Reflexes: What are they and why do they matter for kids? Blog #4

baby performing hand grasp
sensory motor mindset image for blog series

What are reflexes?

You may be aware that there are certain things a newborn baby can do that might seem uncanny. For example, have you noticed how strong an infant’s grip can be? This happens when slight pressure is applied to the palm below their fingers. Another example can be seen when you stroke the side of an infant’s mouth. The result is an open mouth and head turn towards the stroked side.  

These are reflexes.

Reflexes are important for infant survival. For example, a baby grasping with its hands would help it hang on to a parent. A head turn and mouth opening response to a touch on the side of its mouth allows a baby to quickly find milk when feeding.

There are many more reflexes that provide the basis for everything we do.

representation of software as reflexes

Reflexes: your body's software code 

Reflexes provide patterns of behavior for the body. Just like your cell phone has software necessary to perform certain functions, so does your child. These reflexes are written into their genetic software.

“Simply stated a reflex is a neurological arc that has both a specific stimulus and a predictable response or responses” (Brandes, 2015, p. 23).

We often think of a reflex as a quick reaction to something in the environment weather it is the ability to catch something that is falling or kick our leg in a response to a tap of the leg.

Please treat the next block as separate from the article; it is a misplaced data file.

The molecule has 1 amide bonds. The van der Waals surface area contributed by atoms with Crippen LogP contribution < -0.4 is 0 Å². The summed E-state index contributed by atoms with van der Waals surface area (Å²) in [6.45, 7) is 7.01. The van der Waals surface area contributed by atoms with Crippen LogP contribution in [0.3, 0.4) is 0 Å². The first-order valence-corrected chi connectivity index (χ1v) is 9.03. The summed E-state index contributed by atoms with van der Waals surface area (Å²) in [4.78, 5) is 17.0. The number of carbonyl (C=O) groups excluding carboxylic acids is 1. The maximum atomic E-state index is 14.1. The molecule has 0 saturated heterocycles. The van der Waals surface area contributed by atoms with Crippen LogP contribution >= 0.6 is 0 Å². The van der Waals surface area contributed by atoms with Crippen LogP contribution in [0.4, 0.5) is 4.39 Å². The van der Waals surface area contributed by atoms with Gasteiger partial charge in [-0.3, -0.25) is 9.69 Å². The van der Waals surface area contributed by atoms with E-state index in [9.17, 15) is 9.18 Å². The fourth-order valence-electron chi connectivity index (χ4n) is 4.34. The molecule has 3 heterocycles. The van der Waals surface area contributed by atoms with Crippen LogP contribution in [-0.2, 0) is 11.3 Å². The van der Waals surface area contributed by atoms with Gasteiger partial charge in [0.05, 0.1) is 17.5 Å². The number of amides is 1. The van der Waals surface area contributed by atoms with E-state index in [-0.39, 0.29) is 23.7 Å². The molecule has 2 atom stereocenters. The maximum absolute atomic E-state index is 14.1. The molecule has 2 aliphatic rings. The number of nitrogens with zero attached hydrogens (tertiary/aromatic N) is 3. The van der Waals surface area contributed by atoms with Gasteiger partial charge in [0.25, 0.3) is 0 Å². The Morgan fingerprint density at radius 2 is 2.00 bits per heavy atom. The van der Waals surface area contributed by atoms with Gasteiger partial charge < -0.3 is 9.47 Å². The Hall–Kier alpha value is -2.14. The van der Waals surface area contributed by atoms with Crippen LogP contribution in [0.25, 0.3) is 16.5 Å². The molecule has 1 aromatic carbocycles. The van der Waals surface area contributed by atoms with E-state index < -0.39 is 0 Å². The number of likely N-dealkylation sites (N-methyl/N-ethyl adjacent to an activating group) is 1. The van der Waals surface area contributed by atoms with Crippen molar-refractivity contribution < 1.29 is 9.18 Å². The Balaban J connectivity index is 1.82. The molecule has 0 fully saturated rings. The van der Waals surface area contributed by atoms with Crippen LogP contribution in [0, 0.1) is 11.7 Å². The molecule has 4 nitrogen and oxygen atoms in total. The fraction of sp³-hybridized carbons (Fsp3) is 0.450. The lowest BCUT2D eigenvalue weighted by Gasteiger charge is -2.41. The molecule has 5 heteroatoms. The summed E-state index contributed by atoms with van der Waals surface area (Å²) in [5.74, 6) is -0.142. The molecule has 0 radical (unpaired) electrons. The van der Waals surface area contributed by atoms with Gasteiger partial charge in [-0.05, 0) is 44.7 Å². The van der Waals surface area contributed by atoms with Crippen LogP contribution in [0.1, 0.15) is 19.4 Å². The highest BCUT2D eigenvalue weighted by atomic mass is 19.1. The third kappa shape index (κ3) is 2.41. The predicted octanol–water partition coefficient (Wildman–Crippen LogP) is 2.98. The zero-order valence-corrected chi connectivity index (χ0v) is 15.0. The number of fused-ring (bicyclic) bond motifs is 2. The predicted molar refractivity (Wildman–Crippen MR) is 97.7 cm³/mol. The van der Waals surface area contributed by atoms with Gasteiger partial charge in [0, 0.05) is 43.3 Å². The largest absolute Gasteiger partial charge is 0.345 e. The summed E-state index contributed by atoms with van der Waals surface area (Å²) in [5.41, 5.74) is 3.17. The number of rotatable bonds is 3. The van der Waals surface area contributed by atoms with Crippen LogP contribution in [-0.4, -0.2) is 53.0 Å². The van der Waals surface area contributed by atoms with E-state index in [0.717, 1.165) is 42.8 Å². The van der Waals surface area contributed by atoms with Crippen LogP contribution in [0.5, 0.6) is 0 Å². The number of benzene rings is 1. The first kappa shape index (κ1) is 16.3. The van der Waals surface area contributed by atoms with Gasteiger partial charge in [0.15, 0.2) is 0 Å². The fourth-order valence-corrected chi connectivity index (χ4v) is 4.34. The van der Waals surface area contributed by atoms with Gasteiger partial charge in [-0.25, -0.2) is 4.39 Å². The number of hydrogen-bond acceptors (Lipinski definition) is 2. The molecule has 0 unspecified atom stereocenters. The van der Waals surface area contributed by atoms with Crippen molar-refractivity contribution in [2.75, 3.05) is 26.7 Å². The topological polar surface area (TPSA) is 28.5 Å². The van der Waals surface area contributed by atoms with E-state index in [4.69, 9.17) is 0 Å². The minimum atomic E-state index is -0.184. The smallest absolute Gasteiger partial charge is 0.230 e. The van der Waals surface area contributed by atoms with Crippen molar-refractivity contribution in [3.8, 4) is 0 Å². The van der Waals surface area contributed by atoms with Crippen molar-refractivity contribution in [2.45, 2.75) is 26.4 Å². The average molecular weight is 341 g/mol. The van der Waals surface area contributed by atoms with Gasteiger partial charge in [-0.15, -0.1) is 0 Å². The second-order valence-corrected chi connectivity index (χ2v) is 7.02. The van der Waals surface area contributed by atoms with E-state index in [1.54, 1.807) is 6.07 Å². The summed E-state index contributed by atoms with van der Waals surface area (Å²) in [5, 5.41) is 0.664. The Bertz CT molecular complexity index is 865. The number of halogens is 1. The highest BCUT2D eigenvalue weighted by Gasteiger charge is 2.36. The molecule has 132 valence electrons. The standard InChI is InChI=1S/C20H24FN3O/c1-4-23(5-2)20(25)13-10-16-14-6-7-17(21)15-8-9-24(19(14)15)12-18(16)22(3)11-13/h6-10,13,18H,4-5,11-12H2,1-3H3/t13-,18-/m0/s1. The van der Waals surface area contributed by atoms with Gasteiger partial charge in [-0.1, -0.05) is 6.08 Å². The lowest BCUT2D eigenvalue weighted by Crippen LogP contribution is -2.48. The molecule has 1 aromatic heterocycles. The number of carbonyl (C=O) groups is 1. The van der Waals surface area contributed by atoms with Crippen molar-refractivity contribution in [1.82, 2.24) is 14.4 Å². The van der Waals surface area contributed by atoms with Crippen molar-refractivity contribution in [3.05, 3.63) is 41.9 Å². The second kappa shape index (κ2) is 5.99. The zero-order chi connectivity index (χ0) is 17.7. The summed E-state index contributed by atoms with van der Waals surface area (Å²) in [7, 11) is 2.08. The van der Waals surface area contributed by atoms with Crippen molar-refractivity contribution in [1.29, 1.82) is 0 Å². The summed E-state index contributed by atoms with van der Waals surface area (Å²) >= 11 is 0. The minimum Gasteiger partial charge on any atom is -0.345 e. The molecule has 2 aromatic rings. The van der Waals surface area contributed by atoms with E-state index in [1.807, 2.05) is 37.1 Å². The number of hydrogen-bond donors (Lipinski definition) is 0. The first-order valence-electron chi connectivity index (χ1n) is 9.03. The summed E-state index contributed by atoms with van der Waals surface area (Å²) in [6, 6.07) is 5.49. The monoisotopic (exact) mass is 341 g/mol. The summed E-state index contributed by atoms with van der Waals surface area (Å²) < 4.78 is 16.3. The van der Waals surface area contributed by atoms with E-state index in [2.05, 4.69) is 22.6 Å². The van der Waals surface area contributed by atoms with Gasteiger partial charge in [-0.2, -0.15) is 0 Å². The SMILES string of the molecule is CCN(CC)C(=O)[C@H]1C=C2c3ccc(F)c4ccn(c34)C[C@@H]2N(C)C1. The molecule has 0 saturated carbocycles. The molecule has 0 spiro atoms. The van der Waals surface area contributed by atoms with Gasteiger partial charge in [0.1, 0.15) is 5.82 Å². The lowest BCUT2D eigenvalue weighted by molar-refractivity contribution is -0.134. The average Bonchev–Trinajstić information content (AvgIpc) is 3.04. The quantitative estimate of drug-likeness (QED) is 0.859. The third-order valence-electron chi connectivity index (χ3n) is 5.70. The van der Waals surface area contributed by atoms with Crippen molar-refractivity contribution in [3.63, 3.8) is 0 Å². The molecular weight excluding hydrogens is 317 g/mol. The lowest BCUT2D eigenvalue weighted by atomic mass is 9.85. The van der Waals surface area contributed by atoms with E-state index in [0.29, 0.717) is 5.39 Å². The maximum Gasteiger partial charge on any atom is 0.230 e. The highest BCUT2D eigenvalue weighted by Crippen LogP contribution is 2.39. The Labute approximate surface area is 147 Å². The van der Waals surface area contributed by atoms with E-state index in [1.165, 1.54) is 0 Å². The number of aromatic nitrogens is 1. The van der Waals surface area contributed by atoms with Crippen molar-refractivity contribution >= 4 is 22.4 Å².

Yes, these are reflexes but the ones we talk about for child development will include primitive and primary reflexes. 

Primary Reflexes

Primitive reflexes originate in the brainstem and assist with a child's survival (Modrell & Tadi, 2021). This is not a surprise as the brainstem is a place that monitors basic functions such as breathing, sleep, respiration and digestion (see the blog on the hand model brain for a quick rundown of basic brain functions). 

Reflexes in child development:

  • provide the code for the basic body movements 
  • are the foundation for complex movement patterns
  • will manifest differently during different stages of a child’s life
  • assist in protective and survival responses
  • are a reaction to sensory stimulation
  • are involuntary and not under conscious control (Svetlana Masgutova Educational Institute, 2015)

A majority of these reflexes develop when the child is still in the womb and between 9-12 weeks old. In a typical child’s development, by the time the child reaches 2 years of age, the majority of these reflexes move to the background.

Continuing the software analogy, a child’s “operating system” is designed to regularly update itself with new and increasingly more complex patterns that correspond to its age. You would not expect a 10-year-old to respond the same way to reflex testing as an infant would. This may mean that a reflex never took the backseat to more advanced patterns and therefore may be hindering the older child’s natural skill progression.

Conversely, if an earlier reflex never activated correctly, then you will also see difficulties with skill progression. This can happen if a reflex is “hypo” active or dysfunctional in expression.

Why do reflexes matter for older children?